This editorial will appear in Friday’s print edition.
It’s hard to look at President Barack Obama’s announcement Wednesday in support of same-sex marriage as anything more than anticlimactic symbolism, welcome that it is.
It’s not likely to be much of a political game-changer in the presidential election. Those strongly opposed to expansion of gay rights probably weren’t inclined to vote for Obama in November anyway after he overturned restrictions on gays in the military and announced that his administration would not defend the Defense of Marriage Act in court.
Because of Obama’s longtime support for gay rights, supporters of same-sex marriage were probably already inclined to vote for him even though his public position on the issue was only “evolving.” His reluctance to come out in favor of same-sex marriage had widely been interpreted as being politically motivated: He hoped not to alienate the independent voters so crucial to his re-election. His announcement this week certainly was prompted by Vice President Joe Biden’s earlier comments of support for same-sex marriage.
This announcement may win Obama more donations from gay rights advocates, but probably not significantly more votes in the battleground states he needs for re-election. Voters are more likely to base their votes on such pocketbook issues as job creation, taxes and government spending.
But for supporters of same-sex marriage, Obama’s public embrace of their cause is tremendously galvanizing – he is the first president to voice his support – and welcome news after North Carolina voters soundly rejected same-sex marriage on Tuesday.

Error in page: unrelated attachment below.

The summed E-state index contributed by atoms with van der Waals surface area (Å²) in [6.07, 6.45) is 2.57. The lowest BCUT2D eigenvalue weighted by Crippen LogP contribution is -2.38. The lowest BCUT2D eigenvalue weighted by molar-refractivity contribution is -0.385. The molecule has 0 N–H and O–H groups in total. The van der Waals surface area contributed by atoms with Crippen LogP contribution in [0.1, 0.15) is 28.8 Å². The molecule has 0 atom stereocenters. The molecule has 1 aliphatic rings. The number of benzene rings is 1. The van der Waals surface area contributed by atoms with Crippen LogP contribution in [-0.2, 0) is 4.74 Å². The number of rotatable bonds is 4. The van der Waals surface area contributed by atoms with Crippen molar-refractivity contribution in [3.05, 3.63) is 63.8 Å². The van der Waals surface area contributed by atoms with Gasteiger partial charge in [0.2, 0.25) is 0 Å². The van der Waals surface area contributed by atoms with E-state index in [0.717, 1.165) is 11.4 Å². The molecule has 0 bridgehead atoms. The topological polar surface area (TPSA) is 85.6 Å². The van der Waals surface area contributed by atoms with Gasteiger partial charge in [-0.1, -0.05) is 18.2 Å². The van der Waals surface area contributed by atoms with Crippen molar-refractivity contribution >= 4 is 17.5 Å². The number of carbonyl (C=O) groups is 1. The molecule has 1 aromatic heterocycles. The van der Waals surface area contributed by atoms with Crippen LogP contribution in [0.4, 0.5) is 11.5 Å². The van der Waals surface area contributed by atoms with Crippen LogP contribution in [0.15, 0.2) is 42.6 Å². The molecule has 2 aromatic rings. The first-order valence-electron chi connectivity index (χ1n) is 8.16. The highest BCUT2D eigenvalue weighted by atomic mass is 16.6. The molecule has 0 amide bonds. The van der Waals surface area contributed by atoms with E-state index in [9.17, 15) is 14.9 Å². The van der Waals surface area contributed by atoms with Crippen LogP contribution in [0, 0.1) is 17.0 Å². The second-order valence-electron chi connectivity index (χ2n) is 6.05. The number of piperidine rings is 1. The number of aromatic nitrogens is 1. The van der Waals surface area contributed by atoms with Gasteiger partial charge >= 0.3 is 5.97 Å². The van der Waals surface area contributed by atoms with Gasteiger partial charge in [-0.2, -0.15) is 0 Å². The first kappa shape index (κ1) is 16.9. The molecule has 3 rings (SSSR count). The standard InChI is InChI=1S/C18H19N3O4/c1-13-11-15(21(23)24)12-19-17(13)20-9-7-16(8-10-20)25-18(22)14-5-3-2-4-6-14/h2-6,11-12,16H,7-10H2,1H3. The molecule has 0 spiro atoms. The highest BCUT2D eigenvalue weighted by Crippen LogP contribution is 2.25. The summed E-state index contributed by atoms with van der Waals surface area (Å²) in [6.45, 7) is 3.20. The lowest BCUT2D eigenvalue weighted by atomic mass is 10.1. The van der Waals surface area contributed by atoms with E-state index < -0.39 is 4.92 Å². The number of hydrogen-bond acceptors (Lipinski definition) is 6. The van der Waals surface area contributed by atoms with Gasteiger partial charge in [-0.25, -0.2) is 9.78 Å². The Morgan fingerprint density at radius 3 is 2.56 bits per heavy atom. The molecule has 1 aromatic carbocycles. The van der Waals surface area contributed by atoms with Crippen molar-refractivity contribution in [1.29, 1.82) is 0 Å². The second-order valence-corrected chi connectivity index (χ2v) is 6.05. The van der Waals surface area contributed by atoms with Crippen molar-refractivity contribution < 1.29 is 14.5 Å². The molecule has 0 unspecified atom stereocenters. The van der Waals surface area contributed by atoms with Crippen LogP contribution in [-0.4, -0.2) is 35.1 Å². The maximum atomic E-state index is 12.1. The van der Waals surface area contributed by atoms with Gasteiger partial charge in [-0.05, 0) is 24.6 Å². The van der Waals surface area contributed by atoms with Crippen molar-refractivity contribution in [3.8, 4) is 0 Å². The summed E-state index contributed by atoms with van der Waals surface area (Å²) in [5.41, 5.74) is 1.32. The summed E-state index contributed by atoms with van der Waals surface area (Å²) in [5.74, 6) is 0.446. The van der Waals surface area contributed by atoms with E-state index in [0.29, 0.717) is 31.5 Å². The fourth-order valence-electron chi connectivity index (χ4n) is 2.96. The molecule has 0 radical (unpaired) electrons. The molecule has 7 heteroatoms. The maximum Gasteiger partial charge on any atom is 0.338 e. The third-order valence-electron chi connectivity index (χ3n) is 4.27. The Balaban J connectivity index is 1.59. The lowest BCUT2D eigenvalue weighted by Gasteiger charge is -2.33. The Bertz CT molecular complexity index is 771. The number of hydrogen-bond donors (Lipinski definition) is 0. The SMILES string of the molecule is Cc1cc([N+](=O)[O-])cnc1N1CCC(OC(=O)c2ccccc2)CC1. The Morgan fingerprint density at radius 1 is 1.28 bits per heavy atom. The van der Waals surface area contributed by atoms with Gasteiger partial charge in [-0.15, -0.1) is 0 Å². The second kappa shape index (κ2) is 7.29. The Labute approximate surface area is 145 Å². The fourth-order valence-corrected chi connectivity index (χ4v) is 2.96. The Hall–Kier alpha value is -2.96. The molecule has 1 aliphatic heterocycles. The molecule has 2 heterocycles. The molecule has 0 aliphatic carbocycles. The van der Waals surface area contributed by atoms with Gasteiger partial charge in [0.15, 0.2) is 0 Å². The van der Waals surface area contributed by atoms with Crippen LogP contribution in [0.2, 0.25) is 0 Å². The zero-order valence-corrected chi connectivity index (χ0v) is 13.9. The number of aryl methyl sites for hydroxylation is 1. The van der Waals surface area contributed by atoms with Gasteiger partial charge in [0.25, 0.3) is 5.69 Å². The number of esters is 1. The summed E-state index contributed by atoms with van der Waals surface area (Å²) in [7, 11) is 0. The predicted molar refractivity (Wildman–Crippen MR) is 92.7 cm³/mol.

Same-sex marriage likely will be the law of the land someday, whether it happens incrementally, state by state, or through a U.S. Supreme Court decision. Surveys show that young people are much more accepting of gays and lesbians and supportive of marriage equality; ultimately they will decide the issue if the court doesn’t beat them to it.
While Obama’s announcement is a significant step forward in the journey toward marriage equality, an equally important one could take place right here in Washington state.
Supporters of Referendum 74, who seek to overturn the same-sex marriage law approved by the Legislature, are halfway to gathering the signatures they need by June 6 to put the measure on the November ballot. If R-74 is approved (it would affirm the same-sex marriage legislation) it would be the first time in U.S. history that same-sex marriage was approved by state voters. In six other states, legalization has occurred through the legislative or judicial process.
This state’s voters rejected an effort to get rid of “everything but marriage” civil unions in 2009. They should advance marriage equality again by voting yes on Referendum 74 if it makes it to the ballot.